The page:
This Sunday many around the world will celebrate new birth, renewal and Easter.
More than anytime of the year, this is the time of renewed hope, something we can all use. Sometimes that hope comes in an expected form. Just last week I heard a song I’ve heard hundreds of times since it was released in 1968, but it resonated differently for me this time around. It’s called If I Can Dream.
The year the song was released was one of turmoil in the United States and across the world. Two proponents of peace, Martin Luther King, Jr. and Robert F. Kennedy were assassinated. The Vietnam War was raging, there were riots in Washington, D.C. People didn’t trust authority or anyone on the “other” side of the political divide. Culturally, to some, the world was being turned upside down.
In December of 1968, singer Elvis Presley had a “comeback” special and the song that ended the show was If I Can Dream, a message song I am sure was inspired by the events of that year. That song, or maybe that performance, still makes me tingle and helps put things in perspective.
Here’s a few versus:
There must be lights burning brighter somewhere
Got to be birds flying higher in a sky more blue
If I can dream of a better land
Where all my brothers walk hand in hand
Tell me why, oh why, oh why can’t my dream come true . . .
There must be peace and understanding sometime
Strong winds of promise that will blow away the doubt and fear
If I can dream of a warmer sun
Where hope keeps shining on everyone
Tell me why, oh why, oh why won’t that sun appear . . .
. . . We’re trapped in a world, That’s troubled with pain . . .
But as long as a man, Has the strength to dream, He can redeem his soul and fly . . .
If you get the chance and want to be moved inside, find a version of the song and take a listen.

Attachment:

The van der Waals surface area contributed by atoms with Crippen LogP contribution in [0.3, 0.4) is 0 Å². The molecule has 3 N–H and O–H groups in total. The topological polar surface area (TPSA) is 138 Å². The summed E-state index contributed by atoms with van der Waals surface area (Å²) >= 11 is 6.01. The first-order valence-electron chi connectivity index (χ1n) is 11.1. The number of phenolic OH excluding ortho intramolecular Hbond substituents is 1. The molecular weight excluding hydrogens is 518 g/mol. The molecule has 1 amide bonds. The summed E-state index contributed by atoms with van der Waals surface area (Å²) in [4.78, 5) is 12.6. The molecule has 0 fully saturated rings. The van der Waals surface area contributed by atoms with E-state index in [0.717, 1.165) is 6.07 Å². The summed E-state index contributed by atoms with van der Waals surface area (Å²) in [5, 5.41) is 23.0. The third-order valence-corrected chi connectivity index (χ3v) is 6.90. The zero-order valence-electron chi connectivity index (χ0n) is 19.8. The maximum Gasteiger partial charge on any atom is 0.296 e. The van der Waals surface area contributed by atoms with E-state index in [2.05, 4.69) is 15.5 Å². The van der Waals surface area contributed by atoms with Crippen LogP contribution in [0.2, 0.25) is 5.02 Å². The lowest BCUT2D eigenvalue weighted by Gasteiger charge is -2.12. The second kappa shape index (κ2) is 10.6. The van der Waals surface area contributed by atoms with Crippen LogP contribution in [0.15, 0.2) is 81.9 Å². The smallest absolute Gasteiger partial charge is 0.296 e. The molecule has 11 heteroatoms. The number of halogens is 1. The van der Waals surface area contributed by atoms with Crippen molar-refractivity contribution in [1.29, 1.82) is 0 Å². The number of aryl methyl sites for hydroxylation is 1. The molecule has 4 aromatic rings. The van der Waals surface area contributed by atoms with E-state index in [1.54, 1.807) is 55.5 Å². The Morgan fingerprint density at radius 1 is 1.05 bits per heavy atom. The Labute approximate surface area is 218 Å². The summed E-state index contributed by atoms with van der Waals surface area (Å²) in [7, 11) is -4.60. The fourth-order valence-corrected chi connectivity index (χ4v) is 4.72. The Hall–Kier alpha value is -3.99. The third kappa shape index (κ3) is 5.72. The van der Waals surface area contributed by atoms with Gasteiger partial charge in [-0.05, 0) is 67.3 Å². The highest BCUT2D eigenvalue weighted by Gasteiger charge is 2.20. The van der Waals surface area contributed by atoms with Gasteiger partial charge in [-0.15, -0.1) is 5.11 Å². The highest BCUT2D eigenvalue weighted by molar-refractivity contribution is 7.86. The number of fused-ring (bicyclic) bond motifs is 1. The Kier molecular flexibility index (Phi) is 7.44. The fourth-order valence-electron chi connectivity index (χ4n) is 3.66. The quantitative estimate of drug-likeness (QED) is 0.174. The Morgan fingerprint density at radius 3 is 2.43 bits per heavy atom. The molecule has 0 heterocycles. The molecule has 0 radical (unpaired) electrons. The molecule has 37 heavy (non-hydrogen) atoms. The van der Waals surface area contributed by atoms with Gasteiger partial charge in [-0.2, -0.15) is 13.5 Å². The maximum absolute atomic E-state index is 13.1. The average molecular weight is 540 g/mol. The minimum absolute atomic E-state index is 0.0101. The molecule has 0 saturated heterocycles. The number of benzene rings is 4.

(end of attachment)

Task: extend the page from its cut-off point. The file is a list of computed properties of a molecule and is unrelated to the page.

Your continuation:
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And, then while writing our weekly feature, A Look Back, for the Oxford Leader, I found this front page piece from 100 years ago.
“The meaning of Easter and its message of joy, the revival of hope and the buoyant renewal of our aspiration come to an old and tired world this morning and pervade our lives even as the springtide floods and fills the meadows with her everlasting miracle.
“By an irresistible human impulse, we seek out our finest and most fashionable raiment, and that impulse is parallel to the natural processes in the world about us. If the earth can put off her drab habiliments of winter and forget the somber, sunless hours, so can the children of earth. In every life today there may be a resurrection from the dead. In every life old things may be discarded. He has not caught the spirit of the festal celebration who is not stirred to a renewal and is not moved to forsake the darkness and give welcome to the light.
“It is more than a church festival. Believer and unbeliever together share the influences of the day. In each of us, whatever creed we formally profess, there dwells the feeling that the day betokens. It is the assurance that life is worth the living and that love can never lose its own. We stand today not at the brink of a tomb but on the threshold of this eternal life and of this love immortal.”
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I admit I had to look up the meaning of some of the words I just shared, but I still got the gist. And, I felt a little better. Hope was stirring inside me. (Raiment means clothing; habiliments means clothing; and betokens means to be a sign of, or indicate. I reckon you learn new stuff every day!)
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And, the final round of words to have come to me — even without me seeking them out – came from my Uncle Jim McDonald. Out of the blue he shared a photo of a young Pope John Paul 2, probably when he was the young priest, maybe going by his given name of Karol Jozef Wojtyla. On this old black and white photo were a mere 21 words. Here they are: “I plead with you – never, ever give up on Hope. Never doubt, never tire and never become discouraged. Be not afraid.”
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Easter is a time of renewal and of hope. Today, I wish you a happy Easter and as much hope as you can handle.
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